In a sadistic, overcrowded prison somewhere very like Texas, cigar-chomping warden Boss (Laser) responds to violence with violence, pressured by the swaggering state governor (Roberts) to clean things up during the election season. After watching the two Human Centipede movies, his snivelling accountant Butler (Harvey) has a brainstorm to fix the prison and frighten would-be criminals: create a gigantic human centipede with the inmates. So Boss calls in writer-director Six himself for advice.

Going even more meta, Six opens with the final scenes of the gritty, black-and-white Part 2, then expands to widescreen colour and an even more wildly comical tone. And in addition to popping up as himself, Six casts his two previous leads against-type. So each scene is already over-the-top, even before Laser hysterically bellows his lines as the beyond-unhinged Boss, an unabashed psychotic monster who when he's cornered simpers, "I was only following orders."

As a filmmaker, Six's main achievement thus far is coming up with things never before put on screen, genuinely atrocious situations that horror fans can't help but begrudgingly admire. "Highlights" here include roasting inmates in the yard under the midday sun, removing a defiant prisoner's testicles to make a lunchtime snack and unthinkable variations on waterboarding and prison rape. Plus a human caterpillar. Oddly, there's also some pathos as Butler tries to defend Boss's secretary Daisy (pornstar Olson) from a continual stream of hideous abuse.

Everything about the film is amateurish, which may be a deliberate attempt to mimic gonzo American B-movies, complete with hilariously detailed medical discussions, the tortured bombshell Daisy and Butler's staggeringly incorrect moustache. There are moments when the film suddenly looks cinematic and has performances that resemble actual acting. One inmate even quotes a censor, claiming that "these films risk causing harm". Amusingly, Six himself has the best reaction to his own vile imagery. And in the end someone even offers the voice of reason. Well, almost.

18 themes, language, violence, sexuality, extreme grisliness
back to the top R E V I E W   B Y   R I C H   C L I N E
dir-scr Shane Abbess
prd Sidonie Abbene, Shane Abbess, Matthew Graham, Brett Thornquest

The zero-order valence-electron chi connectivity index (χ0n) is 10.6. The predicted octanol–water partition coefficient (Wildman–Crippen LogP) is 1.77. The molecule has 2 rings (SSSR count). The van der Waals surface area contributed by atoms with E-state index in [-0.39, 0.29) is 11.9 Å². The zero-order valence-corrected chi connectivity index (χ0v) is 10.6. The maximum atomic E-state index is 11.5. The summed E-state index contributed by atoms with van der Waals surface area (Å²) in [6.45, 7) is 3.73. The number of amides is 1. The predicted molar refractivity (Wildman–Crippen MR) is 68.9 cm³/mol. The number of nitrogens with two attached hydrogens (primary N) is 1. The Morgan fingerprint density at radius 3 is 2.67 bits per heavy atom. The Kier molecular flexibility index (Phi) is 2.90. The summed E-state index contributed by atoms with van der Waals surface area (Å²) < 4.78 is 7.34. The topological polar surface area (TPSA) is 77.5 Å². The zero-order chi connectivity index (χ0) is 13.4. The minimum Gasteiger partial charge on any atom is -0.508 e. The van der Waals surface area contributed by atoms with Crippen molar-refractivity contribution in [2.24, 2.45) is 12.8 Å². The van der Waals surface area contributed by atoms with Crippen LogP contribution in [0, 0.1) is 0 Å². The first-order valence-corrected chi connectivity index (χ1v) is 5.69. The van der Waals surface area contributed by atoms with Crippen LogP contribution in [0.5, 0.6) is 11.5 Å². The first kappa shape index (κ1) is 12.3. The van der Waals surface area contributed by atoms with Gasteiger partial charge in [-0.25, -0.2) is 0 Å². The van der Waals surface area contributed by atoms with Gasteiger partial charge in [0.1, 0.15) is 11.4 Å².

with Daniel MacPherson, Grace Huang, Luke Hemsworth, Bren Foster, Luke Ford, Dwaine Stevenson, Louisa Mignone, Tess Haubrich, Harry Pavlidis, Kevin Copeland, Andy Rodoreda, Richard Huggett
macpherson release US 8.May.15,
UK 18.Sep.15
15/Australia 1h50
Infini A lack of ambition and attention to detail sabotages what might have been an intriguing sci-fi horror thriller, mainly because the characters are so under-developed that it's impossible to care if any of them survive. With painfully simplistic back-stories, it's very difficult to find any meaning in the film. But the premise is intriguing and the cast is good enough for us to wish they had a better script to work with.

In the 23rd century, desperate people take dangerous interplanetary jobs that involve the not-quite-perfected slipstreaming process to transmit them like digital data across the galaxy. With his wife (Haubrich) pregnant, Whit (MacPherson) is going to work in a paramilitary outfit, and on his first day he ends up slipstreamed to Infini, a base on the edge of the universe where something has gone terribly wrong involving the discovery of a dangerous biological species. So a search-and-rescue team heads to Infini to clean up the mess and bring Whit home.

The main problem is that Whit is the only character we know, and we only know one thing about him. There's the whiff of a relationship between two team members (Huang and Foster), but they're otherwise indistinguishable, other than the tetchy one, the geeky one, the gung-ho one and so on. Absolutely nothing about them sinks in, so it's just a lot of people rushing around, going crazy and then turning on each other in increasingly grisly ways.